Iraqi Foreign Minister Hoshyar Zebari participated in the meeting of Arab Foreign Ministers on Wednesday at the headquarters of the Arab League in Cairo. Zibari arrived in Cairo on Tuesday and took part in the consultative meeting, attended by Arab League Secretary General Amr Moussa, who posted the ministers with the results of his recent visit to Lebanon. Eighteen Arab foreign ministers met on Wednesday at the Arab League headquarters in Cairo to discuss the Lebanese political crisis, the latest attacks on the Gaza strip and the situation in Iraq, while preparing for the Arab summit, scheduled to be held in Syria on March 29.

Iraq OKs agreements with foreign oil firms

Iraq's cabinet has given the nod to the Oil Ministry to ink agreements with foreign oil firms to help boost the country's crude output, a ministry official said Wednesday. According to the AP, the two-year deals, known as technical support agreements, or TSAs, are meant to develop five producing fields to add 500,000 barrels per day to Iraq's 2.4 million barrels per day output. Late last year, Royal Dutch Shell PLC, BP PLC, ExxonMobil Corp. and Chevron Corp. submitted technical and financial proposals for the five fields and received counterproposals from the Iraqi side. In January, representatives from the firms and Iraq met again in Amman and they will hold a third round of discussions later this month, said the official.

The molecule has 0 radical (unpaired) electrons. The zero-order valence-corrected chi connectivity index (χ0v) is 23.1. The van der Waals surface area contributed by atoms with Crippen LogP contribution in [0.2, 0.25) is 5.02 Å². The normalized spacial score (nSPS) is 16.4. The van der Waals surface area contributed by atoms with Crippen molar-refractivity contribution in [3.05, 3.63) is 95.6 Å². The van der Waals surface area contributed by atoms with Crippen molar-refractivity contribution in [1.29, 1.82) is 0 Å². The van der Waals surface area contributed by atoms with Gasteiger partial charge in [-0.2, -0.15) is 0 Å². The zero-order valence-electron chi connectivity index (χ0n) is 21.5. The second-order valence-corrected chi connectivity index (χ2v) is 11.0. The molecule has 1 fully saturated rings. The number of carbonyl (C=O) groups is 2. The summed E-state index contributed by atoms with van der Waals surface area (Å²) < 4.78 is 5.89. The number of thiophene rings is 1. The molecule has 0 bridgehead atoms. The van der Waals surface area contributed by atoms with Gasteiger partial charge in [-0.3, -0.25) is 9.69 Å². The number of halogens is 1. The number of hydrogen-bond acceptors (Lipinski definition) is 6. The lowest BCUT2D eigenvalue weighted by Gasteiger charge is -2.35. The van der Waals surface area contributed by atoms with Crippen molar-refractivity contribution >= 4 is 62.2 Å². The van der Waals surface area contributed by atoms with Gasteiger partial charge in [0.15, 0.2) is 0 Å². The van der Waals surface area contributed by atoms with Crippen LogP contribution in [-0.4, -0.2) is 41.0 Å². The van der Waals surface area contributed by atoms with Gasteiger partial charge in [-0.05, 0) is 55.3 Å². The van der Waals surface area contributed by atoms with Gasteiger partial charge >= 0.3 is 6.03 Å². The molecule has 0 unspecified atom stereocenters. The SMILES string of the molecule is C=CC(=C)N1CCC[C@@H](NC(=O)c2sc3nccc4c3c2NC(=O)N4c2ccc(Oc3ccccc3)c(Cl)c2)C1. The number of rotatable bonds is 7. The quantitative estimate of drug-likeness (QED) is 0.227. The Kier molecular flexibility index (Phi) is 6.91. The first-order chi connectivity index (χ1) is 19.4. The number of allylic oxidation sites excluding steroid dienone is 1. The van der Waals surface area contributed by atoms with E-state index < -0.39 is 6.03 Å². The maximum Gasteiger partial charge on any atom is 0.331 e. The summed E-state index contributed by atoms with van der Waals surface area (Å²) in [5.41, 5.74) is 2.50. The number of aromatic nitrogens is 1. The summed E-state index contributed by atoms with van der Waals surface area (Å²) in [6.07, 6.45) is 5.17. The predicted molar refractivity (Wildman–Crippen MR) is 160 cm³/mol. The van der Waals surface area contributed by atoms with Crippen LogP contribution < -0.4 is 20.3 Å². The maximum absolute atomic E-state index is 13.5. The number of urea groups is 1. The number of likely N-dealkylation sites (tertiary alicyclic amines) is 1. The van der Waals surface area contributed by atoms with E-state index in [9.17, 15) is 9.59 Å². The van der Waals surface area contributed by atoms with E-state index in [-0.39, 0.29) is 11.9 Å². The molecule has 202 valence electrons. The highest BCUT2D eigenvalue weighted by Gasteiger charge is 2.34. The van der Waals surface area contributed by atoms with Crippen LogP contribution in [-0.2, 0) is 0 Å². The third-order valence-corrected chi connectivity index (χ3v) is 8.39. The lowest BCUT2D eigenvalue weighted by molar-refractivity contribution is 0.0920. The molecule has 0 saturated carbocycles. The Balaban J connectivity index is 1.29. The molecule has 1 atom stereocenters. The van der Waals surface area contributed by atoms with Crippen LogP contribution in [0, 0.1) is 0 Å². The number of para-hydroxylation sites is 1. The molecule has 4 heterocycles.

Iraq recruits tribes who help oil smugglers to combat oil theft

Iraqi forces fighting oil theft have been working to recruit young men from tribes that long have been aiding the smugglers, the country's oil minister told CNN. "This is what we are going to do in any area where we are going to develop an oil or gas field or lay a new pipeline or carry out any new activity," Hussein al-Shahristani told CNN on Monday. "We are going to recruit people from the very community."


State: UN Mandate in Iraq Not Needed

The administration can keep troops in Iraq into next year even after the current UN mandate governing operations there expires and without Congress' permission, a senior State Department official told a Democratic lawmaker on Wednesday. In a letter to Rep. Gary Ackerman, D-N.Y., David Satterfield said military operations can continue "beyond the end of this year under the laws passed by Congress and the president's authority as commander in chief." Satterfield's statement reaffirms the administration's position that it does not need international or congressional approval to conduct military operations around the world, particularly when going after terrorists. Democrats counter that the president's assertion is in violation of the Constitution and hurts the U.S. image abroad. [It is also a violation of international law. – dancewater]


"I think we have six months to make a difference and this today is the start line," he said in an interview with Reuters and another agency at a conference where governors from seven northern provinces aired grievances with government ministers.

Coalition forces detain 22 terror suspects